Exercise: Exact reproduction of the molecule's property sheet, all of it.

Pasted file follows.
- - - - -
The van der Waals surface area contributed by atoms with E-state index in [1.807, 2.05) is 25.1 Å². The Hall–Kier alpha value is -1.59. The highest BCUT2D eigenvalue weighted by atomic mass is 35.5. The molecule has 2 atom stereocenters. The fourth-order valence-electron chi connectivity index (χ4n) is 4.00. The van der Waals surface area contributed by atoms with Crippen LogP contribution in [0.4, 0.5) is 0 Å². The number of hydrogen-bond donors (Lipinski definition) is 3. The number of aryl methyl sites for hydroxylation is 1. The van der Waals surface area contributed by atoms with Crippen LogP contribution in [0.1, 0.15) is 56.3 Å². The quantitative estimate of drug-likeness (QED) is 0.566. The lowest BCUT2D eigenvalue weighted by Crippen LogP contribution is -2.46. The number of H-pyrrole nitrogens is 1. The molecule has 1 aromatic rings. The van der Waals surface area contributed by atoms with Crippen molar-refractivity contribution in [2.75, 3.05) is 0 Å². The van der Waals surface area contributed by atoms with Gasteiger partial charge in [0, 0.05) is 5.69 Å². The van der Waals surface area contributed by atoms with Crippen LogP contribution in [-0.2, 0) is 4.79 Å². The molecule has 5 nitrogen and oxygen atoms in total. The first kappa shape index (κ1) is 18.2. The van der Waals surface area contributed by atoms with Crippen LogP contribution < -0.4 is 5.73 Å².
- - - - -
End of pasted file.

The van der Waals surface area contributed by atoms with E-state index in [1.807, 2.05) is 25.1 Å². The Hall–Kier alpha value is -1.59. The highest BCUT2D eigenvalue weighted by atomic mass is 35.5. The molecule has 2 atom stereocenters. The fourth-order valence-electron chi connectivity index (χ4n) is 4.00. The van der Waals surface area contributed by atoms with Crippen LogP contribution in [0.4, 0.5) is 0 Å². The number of hydrogen-bond donors (Lipinski definition) is 3. The number of aryl methyl sites for hydroxylation is 1. The van der Waals surface area contributed by atoms with Crippen LogP contribution in [0.1, 0.15) is 56.3 Å². The quantitative estimate of drug-likeness (QED) is 0.566. The lowest BCUT2D eigenvalue weighted by Crippen LogP contribution is -2.46. The number of H-pyrrole nitrogens is 1. The molecule has 1 aromatic rings. The van der Waals surface area contributed by atoms with Crippen molar-refractivity contribution in [2.75, 3.05) is 0 Å². The van der Waals surface area contributed by atoms with Gasteiger partial charge in [0, 0.05) is 5.69 Å². The van der Waals surface area contributed by atoms with Crippen LogP contribution in [-0.2, 0) is 4.79 Å². The molecule has 5 nitrogen and oxygen atoms in total. The first kappa shape index (κ1) is 18.2. The van der Waals surface area contributed by atoms with Crippen LogP contribution < -0.4 is 5.73 Å².